$15 Minimum Wage Would Boost Employment in New York State, Study Concludes

Minimum wage model

A new study from UC Berkeley’s Institute for Research on Labor and Employment concludes that raising the minimum wage in New York City to $15 by 2018 and in the rest of the state by 2021, would actually result in a net increase of jobs:

Our estimate projects a cumulative net gain in employment of 3,200 jobs by mid-2021, which corresponds to 0.04 percent of projected 2021 employment.

Sure, 3,200 jobs is a tiny gain within the context of a giant economy like New York’s, but the point is it’s not the catastrophic loss that the naysayers warn of. It’s not any loss at all. In fact, it’s the opposite.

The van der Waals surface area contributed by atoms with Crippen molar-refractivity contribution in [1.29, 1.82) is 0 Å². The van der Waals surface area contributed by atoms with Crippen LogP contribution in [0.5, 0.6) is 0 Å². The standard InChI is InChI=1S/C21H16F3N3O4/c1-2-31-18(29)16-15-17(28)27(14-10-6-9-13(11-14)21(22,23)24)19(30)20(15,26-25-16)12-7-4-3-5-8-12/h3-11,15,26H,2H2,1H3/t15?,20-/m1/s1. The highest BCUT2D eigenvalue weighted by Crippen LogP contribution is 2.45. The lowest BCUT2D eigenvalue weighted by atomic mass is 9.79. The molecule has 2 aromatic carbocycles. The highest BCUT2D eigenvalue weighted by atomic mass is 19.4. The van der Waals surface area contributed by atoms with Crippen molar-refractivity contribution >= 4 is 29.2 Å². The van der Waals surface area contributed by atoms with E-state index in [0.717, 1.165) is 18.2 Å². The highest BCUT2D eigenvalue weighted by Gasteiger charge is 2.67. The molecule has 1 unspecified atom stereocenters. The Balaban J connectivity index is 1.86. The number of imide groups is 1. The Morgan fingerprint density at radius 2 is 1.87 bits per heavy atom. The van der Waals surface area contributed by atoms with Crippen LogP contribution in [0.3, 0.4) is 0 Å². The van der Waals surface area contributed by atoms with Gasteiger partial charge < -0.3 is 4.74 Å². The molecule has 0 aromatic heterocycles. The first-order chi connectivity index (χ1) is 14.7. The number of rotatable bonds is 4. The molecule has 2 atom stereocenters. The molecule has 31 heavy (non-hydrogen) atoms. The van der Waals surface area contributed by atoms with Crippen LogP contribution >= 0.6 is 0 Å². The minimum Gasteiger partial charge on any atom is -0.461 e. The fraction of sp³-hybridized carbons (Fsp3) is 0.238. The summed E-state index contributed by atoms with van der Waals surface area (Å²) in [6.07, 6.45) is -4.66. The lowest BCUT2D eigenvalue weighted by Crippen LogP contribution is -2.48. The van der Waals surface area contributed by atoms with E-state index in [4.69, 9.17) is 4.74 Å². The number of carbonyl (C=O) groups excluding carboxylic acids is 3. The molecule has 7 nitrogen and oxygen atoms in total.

But more important is the “23.4 percent average wage increase for 3.16 million workers” in New York State. As The Donald would say, that’s yuuuge!

How is this possible? “How can such a major improvement in living standards occur without adverse employment effects?” Simple, the researchers conclude:

While a higher minimum wage induces some automation, as well as increased worker productivity and higher prices, it simultaneously increases worker purchasing power. In the end, the costs of the minimum wage will be borne by turnover reductions, productivity increases and modest price increases.

As we’ve been saying all along: When workers have more money, businesses have more customers and hire more workers. Pretty obvious, right?


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